It has been known for a long time that GPCRs interact directly not only with heterotrimeric G proteins but also with various accessory proteins called GPCR-interacting proteins (GIP). These proteins are implicated in GPCRs targeting to specific subcellular compartments, in the assembling into large functional complexes called receptosomes or in the termination of the signal [84,85,86]. The first proteins identified as GIP were the GPCR kinases (GRKs) [87] and arrestins [1,88]. Following activation, GPCRs are phosphorylated by G protein-coupled receptor kinases, and subsequently recruit cytosolic β-arrestins. β-arrestins binding uncouple the receptors from G proteins and desensitizes G protein-mediated signaling [89]. However, it has been shown that, in addition to their desensitizing actions, β-arrestins also serve as multifunctional adaptors and signal transducers, linking the receptors, in an activation-dependent manner, to a growing list of endocytic and signaling molecules. Over the last twenty years, a large number of GIPs have been described such as small GTP binding proteins Ras, Rab, Rho and ARF, that have typically been viewed as a downstream consequence of heterotrimeric G protein activation or the regulators of G protein signaling (RGSs) [84,90,91]. There is also a family of proteins, the PDZ Domain–containing Proteins which have been described as GIPs and recognize at the C-termini of GPCRs, a PDZ (PSD95/Dlg/ZO-1) ligand typically composed of three or four amino acid residues. There is increasing evidence showing that the interaction of GPCRs with PDZ proteins are important to regulate GPCR targeting, function and pharmacology [92]. Therefore, targeting GPCR/GIP interactions may be considered as a novel approach for therapeutic intervention. Indeed identification of specific disrupters/stabilizers of a given GPCR/GIP interaction that do not affect the interaction of the same GPCR with other GIPs might be considered as attractive strategy to “bias” GPCR signals by preferentially stabilizing an active conformational state of the receptor. In the last decade, this concept has been applied and raised to the development and characterization of various biased ligands that have great therapeutic potential in a number of indications, such as pain, cardiovascular diseases or cancers [93,94]. These ligands are considered as optimized therapeutics with improved efficacy and/or reduced side-effect profiles. In this context, identification of agents able to stabilize subset of active conformational states by targeting GPCRs/GIP offer exciting opportunities to modulate GPCR signaling. BRET has been extensively applied to monitor GPCR/GIP either statically or dynamically, in real time in living cells. The pioneer studies have exploited BRET to study the interaction between GPCRs and β-arrestins. After the fusion of both the receptor and β-arrestins to energy donor and acceptor, BRET signal is detected after receptor activation as soon as the transconformational change of GPCR allows the recruitment of β-arrestins. This assay has been reported for the association of β-arrestins with various GPCRs [68]. Then BRET was applied to study the dynamic interaction of GPCRs with others GIP such as CdK5 [95] or neurofibromin [96].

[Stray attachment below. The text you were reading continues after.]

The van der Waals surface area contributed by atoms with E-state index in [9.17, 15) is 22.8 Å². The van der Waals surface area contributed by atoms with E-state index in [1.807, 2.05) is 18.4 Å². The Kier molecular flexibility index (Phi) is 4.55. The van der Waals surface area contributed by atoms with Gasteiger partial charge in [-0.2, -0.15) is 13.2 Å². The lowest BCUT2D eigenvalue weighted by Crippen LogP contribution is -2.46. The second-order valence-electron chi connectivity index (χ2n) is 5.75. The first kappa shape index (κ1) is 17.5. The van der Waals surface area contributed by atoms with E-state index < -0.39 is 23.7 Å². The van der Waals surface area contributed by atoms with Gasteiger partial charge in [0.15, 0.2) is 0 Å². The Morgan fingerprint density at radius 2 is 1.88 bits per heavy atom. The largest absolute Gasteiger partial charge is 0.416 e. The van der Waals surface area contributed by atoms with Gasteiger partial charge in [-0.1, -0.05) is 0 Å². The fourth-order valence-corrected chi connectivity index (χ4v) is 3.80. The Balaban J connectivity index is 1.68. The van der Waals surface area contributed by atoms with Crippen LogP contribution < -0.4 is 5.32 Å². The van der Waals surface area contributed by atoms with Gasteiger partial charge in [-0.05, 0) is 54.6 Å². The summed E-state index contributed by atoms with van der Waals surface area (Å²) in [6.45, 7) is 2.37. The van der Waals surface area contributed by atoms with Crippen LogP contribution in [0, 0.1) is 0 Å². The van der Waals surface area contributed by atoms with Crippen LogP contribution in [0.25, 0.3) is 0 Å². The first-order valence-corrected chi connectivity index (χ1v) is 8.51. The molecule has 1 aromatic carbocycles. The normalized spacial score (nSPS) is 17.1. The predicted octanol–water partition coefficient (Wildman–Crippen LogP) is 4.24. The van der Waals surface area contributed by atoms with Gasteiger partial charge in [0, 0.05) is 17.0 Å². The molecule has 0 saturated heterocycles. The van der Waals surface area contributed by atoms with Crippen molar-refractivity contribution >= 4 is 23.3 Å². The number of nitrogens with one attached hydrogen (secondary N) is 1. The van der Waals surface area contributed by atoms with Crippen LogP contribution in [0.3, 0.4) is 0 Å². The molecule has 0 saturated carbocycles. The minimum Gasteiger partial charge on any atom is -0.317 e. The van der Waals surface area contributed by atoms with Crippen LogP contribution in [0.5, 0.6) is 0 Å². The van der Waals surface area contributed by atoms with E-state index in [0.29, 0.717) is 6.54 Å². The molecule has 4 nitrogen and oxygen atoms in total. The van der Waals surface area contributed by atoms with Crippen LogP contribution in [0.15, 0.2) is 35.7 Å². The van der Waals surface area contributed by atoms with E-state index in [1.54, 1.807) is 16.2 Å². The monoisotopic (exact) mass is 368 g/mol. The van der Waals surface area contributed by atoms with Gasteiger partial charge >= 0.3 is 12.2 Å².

4. Tools to Target GPCR/Protein Interaction